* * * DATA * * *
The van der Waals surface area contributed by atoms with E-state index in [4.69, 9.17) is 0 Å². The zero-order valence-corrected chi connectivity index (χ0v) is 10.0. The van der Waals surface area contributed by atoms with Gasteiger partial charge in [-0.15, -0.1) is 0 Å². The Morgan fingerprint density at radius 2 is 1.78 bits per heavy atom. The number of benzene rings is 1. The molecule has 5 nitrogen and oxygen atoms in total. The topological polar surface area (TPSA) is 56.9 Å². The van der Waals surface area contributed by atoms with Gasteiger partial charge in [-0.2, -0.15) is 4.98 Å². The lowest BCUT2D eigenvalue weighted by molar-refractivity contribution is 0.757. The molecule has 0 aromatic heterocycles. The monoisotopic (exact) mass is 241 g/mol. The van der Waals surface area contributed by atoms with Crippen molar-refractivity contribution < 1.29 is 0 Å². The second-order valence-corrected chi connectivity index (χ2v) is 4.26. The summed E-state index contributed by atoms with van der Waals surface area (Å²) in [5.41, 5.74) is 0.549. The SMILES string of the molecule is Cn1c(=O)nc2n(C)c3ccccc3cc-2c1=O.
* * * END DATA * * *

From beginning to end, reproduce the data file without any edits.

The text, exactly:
The van der Waals surface area contributed by atoms with E-state index in [4.69, 9.17) is 0 Å². The zero-order valence-corrected chi connectivity index (χ0v) is 10.0. The van der Waals surface area contributed by atoms with Gasteiger partial charge in [-0.15, -0.1) is 0 Å². The Morgan fingerprint density at radius 2 is 1.78 bits per heavy atom. The number of benzene rings is 1. The molecule has 5 nitrogen and oxygen atoms in total. The topological polar surface area (TPSA) is 56.9 Å². The van der Waals surface area contributed by atoms with Gasteiger partial charge in [-0.2, -0.15) is 4.98 Å². The lowest BCUT2D eigenvalue weighted by molar-refractivity contribution is 0.757. The molecule has 0 aromatic heterocycles. The monoisotopic (exact) mass is 241 g/mol. The van der Waals surface area contributed by atoms with Crippen molar-refractivity contribution < 1.29 is 0 Å². The second-order valence-corrected chi connectivity index (χ2v) is 4.26. The summed E-state index contributed by atoms with van der Waals surface area (Å²) in [5.41, 5.74) is 0.549. The SMILES string of the molecule is Cn1c(=O)nc2n(C)c3ccccc3cc-2c1=O.